Brewers need further support and certainty on when and how pubs can open, because opening alone won’t secure the future of the UK’s breweries

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In a new survey of small independent brewers in the UK, conducted by the Society of Independent Brewers (SIBA), 84% expect the Coronavirus pandemic and subsequent social distancing measures to have a lasting negative impact on their business and 80% believe the Government are not doing enough to support small breweries.

The survey found a staggering 90% of the UK’s independent brewers think the large multinational brewers stand to increase their market share as a result Covid-19, directly to the detriment of small independents. Competition on price, on ‘soft loans’ tying down publicans to bland mass market beer and worries about buying choices of pubs are huge concerns in breweries around the UK.

97% of brewers can be ready to supply pubs by the proposed July 4th opening, but only if the Prime Minister offers a roadmap and guidance on social distancing imminently – brewers need at least 3 weeks notice to open and the clock is ticking. The message to Government on social distancing from brewers was clear: Half of brewers think most pubs aren’t economically viable with social distancing at all but a further 47% said they’re only viable at 1m of social distance.

James Calder, SIBA Chief Executive said;

“Getting pubs reopened quickly and safely is simply the first step on the road to recovery for small brewers – for others irreparable damage has already been done. Breweries have not received the same levels of financial support from Government as the rest of the sector, the global brewers are looking to eat our lunch and we face a hugely different, unpredictable and chaotic marketplace when things do re-open.

Earlier this week SIBA and a cross party group of MPs wrote to the Chancellor calling on him to do more to give our sector a fighting chance:

“We and a cross party group of MPs who love independent beer need Government to commit to a clear timetable and guidance of pubs re-opening, slash beer duty and extend business rates grants and support to breweries otherwise the investment Government has made through furlough will go to waste. Opening pubs on the 4th July is a national priority, but without quality beer from local, independent breweries on the bar, what is the point?” Calder added.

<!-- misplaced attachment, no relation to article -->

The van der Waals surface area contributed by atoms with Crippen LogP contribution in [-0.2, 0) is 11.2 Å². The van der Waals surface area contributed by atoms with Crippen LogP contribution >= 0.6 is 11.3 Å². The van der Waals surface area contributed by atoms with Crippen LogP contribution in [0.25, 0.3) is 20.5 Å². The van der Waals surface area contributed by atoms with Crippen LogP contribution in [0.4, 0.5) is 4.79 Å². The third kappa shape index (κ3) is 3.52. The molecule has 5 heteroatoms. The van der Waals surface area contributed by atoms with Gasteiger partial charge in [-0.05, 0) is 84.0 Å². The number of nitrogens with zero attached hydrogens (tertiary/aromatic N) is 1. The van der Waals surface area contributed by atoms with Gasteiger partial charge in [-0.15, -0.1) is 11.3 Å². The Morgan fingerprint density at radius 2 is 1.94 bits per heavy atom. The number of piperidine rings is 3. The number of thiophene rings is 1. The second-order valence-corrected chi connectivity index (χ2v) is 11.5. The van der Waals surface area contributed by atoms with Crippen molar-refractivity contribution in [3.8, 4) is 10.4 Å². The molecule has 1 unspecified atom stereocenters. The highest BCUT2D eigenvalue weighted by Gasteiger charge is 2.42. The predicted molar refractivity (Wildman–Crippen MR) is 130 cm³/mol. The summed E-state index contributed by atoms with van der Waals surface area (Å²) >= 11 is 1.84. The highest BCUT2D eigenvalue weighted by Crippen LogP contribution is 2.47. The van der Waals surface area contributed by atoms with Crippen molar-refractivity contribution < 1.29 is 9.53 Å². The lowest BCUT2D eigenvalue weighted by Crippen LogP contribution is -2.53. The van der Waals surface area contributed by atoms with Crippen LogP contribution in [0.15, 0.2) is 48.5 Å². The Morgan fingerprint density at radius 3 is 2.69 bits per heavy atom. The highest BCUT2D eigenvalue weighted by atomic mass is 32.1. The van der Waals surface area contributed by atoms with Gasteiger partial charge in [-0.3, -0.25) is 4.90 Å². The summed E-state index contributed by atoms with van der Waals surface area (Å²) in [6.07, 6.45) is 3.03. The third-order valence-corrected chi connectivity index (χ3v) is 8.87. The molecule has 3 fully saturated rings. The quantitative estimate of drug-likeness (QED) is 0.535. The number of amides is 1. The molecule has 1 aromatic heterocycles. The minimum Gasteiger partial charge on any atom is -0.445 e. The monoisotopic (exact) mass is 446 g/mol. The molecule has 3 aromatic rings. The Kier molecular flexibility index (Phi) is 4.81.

Survey Summary and Stats

Furlough and job losses

‘Flexible furlough’ has been received well by the UK’s indy brewers, with some 53% saying it will help ensure the survival of their businesses, 71% saying it will relieve some pressure on their finances and 65% saying they will use it to phase brewers back into the brewhouse.

But critically 35% of brewers say flexible furlough won’t make any difference to making redundancies, and of brewers planning redundancies we could see as much as 15% of their staff made redundant, hinting at hundreds of job losses across our sector despite the Chancellor’s action.

Social distancing in pubs

47% of brewers think most pubs are only viable at 1m of social distance, placing further pressure on the Government to act quickly to change the guidance to match WHO advice.

But critically 50% of brewers think most pubs aren’t viable with social distancing at all, highlighting the need for further support for the UK’s smallest bars and micropubs which are popular amongst craft drinkers.